Feeds

Lookout for Internet Explorer bugs

A bad week in the office for MS security

  • alert
  • submit to reddit

Top 5 reasons to deploy VMware with Tegile

It's been a bad week for Internet Explorer users as the second potential devastating vulnerability in as many days has been discovered by security researchers.

Flaws in the way IE renders binary attachments in HTML email could be used to trick users into running malicious code on their machines, Microsoft has admitted.

The problem, which affects IE 5.5 and 5.01, stems from the way the browser processes certain unusual MIME types, which it handles incorrectly.

If an attacker created a HTML email containing an executable attachment, then modified the MIME header to indicate a type that IE handles incorrectly then the attachment would be launched automatically.

The vulnerability, which was discovered by Juan Carlos Cuartango, could be exploited through either coaxing a victim into browsing a maliciously-constructed Web site or via the opening of an infected HTML email.

In a security notice on the subject, Microsoft admitted: "This vulnerability could enable an attacker to potentially run a program of her choice on the machine of another user. Such a program would be capable of taking any action that the user himself could take on his machine, including adding, changing or deleting data, communicating with web sites, or reformatting the hard drive."

Microsoft has issued a patch to address the problem, which is available here.

Earlier this week another potentially nasty IE flaw was suggested by veteran bug hunter Georgi Guninski.

In an advisory, Guninski said that the way Microsoft's Internet Explorer (IE), Internet Information Server (IIS) and Exchange 2000 work together can be exploited to obtain access to either server directories or email.

The issue is quite complex and concerns the way the scripting interface for accessing and manipulating object on IIS 5.0 or web storage (a feature of Exchange 2000) works.

Microsoft are looking into the issue and are reportedly not pleased with Guninski's early disclosure of a possible bug. In an email to Guninski, the software giant suggested any possible flaw could be effectively guarded against by using the trusted zones feature in its software.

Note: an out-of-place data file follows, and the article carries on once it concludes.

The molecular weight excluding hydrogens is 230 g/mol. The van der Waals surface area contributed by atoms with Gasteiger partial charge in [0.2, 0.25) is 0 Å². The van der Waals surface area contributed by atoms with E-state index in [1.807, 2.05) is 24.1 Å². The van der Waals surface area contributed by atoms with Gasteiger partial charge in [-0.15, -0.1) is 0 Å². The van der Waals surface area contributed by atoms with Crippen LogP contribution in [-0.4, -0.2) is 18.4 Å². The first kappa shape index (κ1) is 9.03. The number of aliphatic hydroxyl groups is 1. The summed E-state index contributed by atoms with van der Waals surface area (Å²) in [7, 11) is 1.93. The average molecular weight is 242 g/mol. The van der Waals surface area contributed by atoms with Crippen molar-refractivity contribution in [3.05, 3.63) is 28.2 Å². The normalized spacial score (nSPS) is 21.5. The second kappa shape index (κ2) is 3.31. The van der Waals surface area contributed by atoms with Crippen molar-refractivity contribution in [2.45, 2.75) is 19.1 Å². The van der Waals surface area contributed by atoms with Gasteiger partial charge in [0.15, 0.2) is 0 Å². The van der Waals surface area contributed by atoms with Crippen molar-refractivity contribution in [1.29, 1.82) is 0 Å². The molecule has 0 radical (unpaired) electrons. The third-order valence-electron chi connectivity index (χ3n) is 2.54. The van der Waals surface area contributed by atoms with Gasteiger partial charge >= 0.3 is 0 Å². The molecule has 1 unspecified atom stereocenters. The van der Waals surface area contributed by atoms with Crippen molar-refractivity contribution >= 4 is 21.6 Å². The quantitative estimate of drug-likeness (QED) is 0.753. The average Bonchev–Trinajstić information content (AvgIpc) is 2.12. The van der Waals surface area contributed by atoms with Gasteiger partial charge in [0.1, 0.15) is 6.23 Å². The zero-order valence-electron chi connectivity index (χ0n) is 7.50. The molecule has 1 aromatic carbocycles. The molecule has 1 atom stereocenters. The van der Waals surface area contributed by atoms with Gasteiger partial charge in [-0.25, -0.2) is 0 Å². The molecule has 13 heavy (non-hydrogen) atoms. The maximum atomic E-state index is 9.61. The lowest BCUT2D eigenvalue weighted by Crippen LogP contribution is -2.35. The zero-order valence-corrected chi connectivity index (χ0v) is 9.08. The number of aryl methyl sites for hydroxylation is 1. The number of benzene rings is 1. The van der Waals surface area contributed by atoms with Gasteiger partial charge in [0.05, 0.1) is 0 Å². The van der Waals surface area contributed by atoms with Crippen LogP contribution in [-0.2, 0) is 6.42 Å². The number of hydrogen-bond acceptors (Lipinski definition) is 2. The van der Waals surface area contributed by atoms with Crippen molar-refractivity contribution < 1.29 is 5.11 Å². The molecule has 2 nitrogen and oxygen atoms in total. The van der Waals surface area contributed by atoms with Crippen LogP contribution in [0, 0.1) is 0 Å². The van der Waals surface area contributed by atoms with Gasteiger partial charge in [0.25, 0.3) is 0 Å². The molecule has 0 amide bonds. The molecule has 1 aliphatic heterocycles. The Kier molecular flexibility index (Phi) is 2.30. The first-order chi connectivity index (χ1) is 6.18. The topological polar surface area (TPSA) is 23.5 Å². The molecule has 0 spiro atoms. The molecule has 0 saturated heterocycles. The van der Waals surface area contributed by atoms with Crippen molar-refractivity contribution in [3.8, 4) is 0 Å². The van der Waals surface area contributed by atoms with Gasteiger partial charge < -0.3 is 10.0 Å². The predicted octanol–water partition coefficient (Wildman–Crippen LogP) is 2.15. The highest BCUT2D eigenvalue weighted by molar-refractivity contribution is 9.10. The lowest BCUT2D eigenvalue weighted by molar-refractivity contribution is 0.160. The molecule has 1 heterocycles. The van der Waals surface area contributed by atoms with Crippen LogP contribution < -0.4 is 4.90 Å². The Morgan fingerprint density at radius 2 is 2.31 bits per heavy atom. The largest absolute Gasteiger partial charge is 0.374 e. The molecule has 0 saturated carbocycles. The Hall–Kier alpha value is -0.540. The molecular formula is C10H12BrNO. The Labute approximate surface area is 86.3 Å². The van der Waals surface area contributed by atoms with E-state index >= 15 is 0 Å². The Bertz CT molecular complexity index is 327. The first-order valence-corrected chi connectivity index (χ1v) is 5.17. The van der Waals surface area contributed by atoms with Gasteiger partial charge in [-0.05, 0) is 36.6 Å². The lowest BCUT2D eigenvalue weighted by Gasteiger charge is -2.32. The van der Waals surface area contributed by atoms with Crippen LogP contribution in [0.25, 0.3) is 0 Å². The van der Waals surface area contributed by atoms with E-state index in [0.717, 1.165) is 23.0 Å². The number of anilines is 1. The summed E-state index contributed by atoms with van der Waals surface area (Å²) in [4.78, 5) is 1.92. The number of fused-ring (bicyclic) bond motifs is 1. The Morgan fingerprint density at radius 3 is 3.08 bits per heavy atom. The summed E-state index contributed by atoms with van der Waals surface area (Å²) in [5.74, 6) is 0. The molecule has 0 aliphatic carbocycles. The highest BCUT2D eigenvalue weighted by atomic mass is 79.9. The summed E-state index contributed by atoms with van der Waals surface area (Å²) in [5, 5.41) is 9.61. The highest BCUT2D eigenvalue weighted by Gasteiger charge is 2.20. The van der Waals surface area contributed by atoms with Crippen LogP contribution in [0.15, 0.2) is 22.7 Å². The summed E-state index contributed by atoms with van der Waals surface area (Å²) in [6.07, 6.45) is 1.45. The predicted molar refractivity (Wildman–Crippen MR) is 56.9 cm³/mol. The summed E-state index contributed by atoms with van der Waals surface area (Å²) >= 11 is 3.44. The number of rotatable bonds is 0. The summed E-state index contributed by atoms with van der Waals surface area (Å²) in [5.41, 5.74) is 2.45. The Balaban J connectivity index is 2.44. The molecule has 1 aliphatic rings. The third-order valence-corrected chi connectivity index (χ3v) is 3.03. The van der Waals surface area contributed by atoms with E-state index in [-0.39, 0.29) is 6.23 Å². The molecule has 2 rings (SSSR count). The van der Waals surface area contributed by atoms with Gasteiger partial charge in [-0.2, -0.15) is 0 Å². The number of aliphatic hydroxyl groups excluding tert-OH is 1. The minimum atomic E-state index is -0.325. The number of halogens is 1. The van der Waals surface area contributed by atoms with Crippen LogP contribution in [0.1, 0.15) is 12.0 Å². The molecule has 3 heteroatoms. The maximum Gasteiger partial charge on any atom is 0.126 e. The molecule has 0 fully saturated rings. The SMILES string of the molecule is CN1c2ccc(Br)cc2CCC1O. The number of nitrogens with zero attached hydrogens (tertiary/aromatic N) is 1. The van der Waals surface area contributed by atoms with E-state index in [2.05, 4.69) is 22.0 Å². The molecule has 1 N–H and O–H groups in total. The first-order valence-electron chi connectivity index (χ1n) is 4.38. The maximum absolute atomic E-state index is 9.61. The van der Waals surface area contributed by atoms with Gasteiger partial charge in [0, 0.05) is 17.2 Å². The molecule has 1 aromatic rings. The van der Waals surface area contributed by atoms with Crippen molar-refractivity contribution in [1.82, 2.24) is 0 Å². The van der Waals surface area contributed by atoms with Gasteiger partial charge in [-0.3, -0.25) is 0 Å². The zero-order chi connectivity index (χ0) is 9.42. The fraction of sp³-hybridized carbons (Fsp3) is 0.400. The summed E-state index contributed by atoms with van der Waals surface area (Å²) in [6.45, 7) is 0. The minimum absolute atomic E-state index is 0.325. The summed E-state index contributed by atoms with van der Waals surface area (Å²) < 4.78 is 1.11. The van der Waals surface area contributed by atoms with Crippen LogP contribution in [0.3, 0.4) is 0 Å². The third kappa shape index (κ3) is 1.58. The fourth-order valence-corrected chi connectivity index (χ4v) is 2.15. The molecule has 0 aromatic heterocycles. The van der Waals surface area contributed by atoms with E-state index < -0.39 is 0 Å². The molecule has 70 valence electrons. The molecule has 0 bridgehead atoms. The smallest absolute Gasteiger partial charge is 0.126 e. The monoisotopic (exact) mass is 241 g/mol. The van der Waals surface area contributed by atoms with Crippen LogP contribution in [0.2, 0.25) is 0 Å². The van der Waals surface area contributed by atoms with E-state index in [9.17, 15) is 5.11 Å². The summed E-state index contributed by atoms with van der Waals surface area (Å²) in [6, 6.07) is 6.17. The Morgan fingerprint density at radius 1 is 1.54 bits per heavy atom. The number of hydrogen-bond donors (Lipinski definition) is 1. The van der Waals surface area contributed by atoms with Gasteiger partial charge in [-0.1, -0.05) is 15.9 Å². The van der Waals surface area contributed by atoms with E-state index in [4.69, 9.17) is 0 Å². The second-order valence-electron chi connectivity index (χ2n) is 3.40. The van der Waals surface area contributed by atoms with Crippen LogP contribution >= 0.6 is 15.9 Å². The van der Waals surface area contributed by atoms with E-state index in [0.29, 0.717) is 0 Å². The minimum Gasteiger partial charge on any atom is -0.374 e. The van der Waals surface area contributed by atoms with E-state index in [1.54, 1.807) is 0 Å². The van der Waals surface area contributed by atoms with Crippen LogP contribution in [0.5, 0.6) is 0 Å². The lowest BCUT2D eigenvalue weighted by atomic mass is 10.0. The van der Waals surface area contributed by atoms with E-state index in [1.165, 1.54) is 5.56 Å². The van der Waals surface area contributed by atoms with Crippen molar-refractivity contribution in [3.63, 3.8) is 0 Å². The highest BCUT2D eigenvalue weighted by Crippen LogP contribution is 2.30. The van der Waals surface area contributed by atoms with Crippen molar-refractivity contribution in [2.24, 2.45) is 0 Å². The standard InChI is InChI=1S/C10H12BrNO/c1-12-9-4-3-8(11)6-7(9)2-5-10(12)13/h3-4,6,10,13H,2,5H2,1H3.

Richard Stagg, a security consultant at Information Risk Management, said Guninski appeared to have hit on a live issue but he added that the more important factor was whether a packaged exploit would emerge, and that remained unknown. ®

Related Stories

MS gets hacked off with bug hunter
Warning issued over Windows Media Player 7 bug

Security for virtualized datacentres

More from The Register

next story
'Kim Kardashian snaps naked selfies with a BLACKBERRY'. *Twitterati gasps*
More alleged private, nude celeb pics appear online
Home Depot ignored staff warnings of security fail laundry list
'Just use cash', former security staffer warns friends
Hackers pop Brazil newspaper to root home routers
Step One: try default passwords. Step Two: Repeat Step One until success
UK.gov lobs another fistful of change at SME infosec nightmares
Senior Lib Dem in 'trying to be relevant' shocker. It's only taxpayers' money, after all
Who.is does the Harlem Shake
Blame it on LOLing XSS terroristas
Snowden, Dotcom, throw bombs into NZ election campaign
Claim of tapped undersea cable refuted by Kiwi PM as Kim claims extradition plot
Freenode IRC users told to change passwords after securo-breach
Miscreants probably got in, you guys know the drill by now
THREE QUARTERS of Android mobes open to web page spy bug
Metasploit module gobbles KitKat SOP slop
BitTorrent's peer-to-peer chat app Bleep goes live as public alpha
A good day for privacy as invisble.im also reveals its approach to untraceable chats
prev story

Whitepapers

Providing a secure and efficient Helpdesk
A single remote control platform for user support is be key to providing an efficient helpdesk. Retain full control over the way in which screen and keystroke data is transmitted.
A strategic approach to identity relationship management
ForgeRock commissioned Forrester to evaluate companies’ IAM practices and requirements when it comes to customer-facing scenarios versus employee-facing ones.
Saudi Petroleum chooses Tegile storage solution
A storage solution that addresses company growth and performance for business-critical applications of caseware archive and search along with other key operational systems.
WIN a very cool portable ZX Spectrum
Win a one-off portable Spectrum built by legendary hardware hacker Ben Heck
The next step in data security
With recent increased privacy concerns and computers becoming more powerful, the chance of hackers being able to crack smaller-sized RSA keys increases.